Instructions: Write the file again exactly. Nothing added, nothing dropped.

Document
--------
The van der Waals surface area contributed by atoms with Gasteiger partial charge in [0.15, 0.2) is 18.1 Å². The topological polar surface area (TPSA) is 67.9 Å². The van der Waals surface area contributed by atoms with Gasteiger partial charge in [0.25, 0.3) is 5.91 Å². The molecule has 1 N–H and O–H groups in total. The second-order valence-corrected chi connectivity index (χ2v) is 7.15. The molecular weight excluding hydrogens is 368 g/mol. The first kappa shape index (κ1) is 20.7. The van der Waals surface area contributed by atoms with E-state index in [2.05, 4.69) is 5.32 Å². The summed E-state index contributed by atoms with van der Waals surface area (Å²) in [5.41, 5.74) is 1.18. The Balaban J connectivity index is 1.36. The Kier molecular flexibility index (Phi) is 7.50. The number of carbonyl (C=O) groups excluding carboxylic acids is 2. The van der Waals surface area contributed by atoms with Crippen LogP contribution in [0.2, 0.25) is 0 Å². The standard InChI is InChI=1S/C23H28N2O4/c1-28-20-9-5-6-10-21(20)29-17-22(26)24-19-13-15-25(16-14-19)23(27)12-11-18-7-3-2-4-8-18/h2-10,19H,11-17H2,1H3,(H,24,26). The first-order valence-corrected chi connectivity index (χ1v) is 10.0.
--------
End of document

The van der Waals surface area contributed by atoms with Gasteiger partial charge in [0.15, 0.2) is 18.1 Å². The topological polar surface area (TPSA) is 67.9 Å². The van der Waals surface area contributed by atoms with Gasteiger partial charge in [0.25, 0.3) is 5.91 Å². The molecule has 1 N–H and O–H groups in total. The second-order valence-corrected chi connectivity index (χ2v) is 7.15. The molecular weight excluding hydrogens is 368 g/mol. The first kappa shape index (κ1) is 20.7. The van der Waals surface area contributed by atoms with E-state index in [2.05, 4.69) is 5.32 Å². The summed E-state index contributed by atoms with van der Waals surface area (Å²) in [5.41, 5.74) is 1.18. The Balaban J connectivity index is 1.36. The Kier molecular flexibility index (Phi) is 7.50. The number of carbonyl (C=O) groups excluding carboxylic acids is 2. The van der Waals surface area contributed by atoms with Crippen LogP contribution in [0.2, 0.25) is 0 Å². The standard InChI is InChI=1S/C23H28N2O4/c1-28-20-9-5-6-10-21(20)29-17-22(26)24-19-13-15-25(16-14-19)23(27)12-11-18-7-3-2-4-8-18/h2-10,19H,11-17H2,1H3,(H,24,26). The first-order valence-corrected chi connectivity index (χ1v) is 10.0.